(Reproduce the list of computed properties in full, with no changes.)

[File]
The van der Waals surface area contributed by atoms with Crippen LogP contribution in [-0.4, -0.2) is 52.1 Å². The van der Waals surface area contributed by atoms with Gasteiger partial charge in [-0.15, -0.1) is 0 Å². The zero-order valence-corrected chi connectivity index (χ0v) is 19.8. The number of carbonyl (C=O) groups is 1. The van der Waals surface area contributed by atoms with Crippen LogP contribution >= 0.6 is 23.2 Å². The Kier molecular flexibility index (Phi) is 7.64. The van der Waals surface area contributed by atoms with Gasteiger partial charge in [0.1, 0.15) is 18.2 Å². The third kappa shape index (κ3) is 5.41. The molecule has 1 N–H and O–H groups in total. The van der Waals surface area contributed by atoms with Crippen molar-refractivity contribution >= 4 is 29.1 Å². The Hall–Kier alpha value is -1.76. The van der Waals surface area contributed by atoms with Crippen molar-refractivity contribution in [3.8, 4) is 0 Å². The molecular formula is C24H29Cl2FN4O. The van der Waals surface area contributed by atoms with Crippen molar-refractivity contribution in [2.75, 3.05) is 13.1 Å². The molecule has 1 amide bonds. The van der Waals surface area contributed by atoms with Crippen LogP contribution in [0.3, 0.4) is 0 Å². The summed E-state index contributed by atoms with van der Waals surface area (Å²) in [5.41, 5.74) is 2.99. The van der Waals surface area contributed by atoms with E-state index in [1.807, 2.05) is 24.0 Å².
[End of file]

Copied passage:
The van der Waals surface area contributed by atoms with Crippen LogP contribution in [-0.4, -0.2) is 52.1 Å². The van der Waals surface area contributed by atoms with Gasteiger partial charge in [-0.15, -0.1) is 0 Å². The zero-order valence-corrected chi connectivity index (χ0v) is 19.8. The number of carbonyl (C=O) groups is 1. The van der Waals surface area contributed by atoms with Crippen LogP contribution >= 0.6 is 23.2 Å². The Kier molecular flexibility index (Phi) is 7.64. The van der Waals surface area contributed by atoms with Gasteiger partial charge in [0.1, 0.15) is 18.2 Å². The third kappa shape index (κ3) is 5.41. The molecule has 1 N–H and O–H groups in total. The van der Waals surface area contributed by atoms with Crippen molar-refractivity contribution >= 4 is 29.1 Å². The Hall–Kier alpha value is -1.76. The van der Waals surface area contributed by atoms with Crippen molar-refractivity contribution in [3.8, 4) is 0 Å². The molecular formula is C24H29Cl2FN4O. The van der Waals surface area contributed by atoms with Crippen molar-refractivity contribution in [2.75, 3.05) is 13.1 Å². The molecule has 1 amide bonds. The van der Waals surface area contributed by atoms with Crippen LogP contribution in [0.3, 0.4) is 0 Å². The summed E-state index contributed by atoms with van der Waals surface area (Å²) in [5.41, 5.74) is 2.99. The van der Waals surface area contributed by atoms with E-state index in [1.807, 2.05) is 24.0 Å².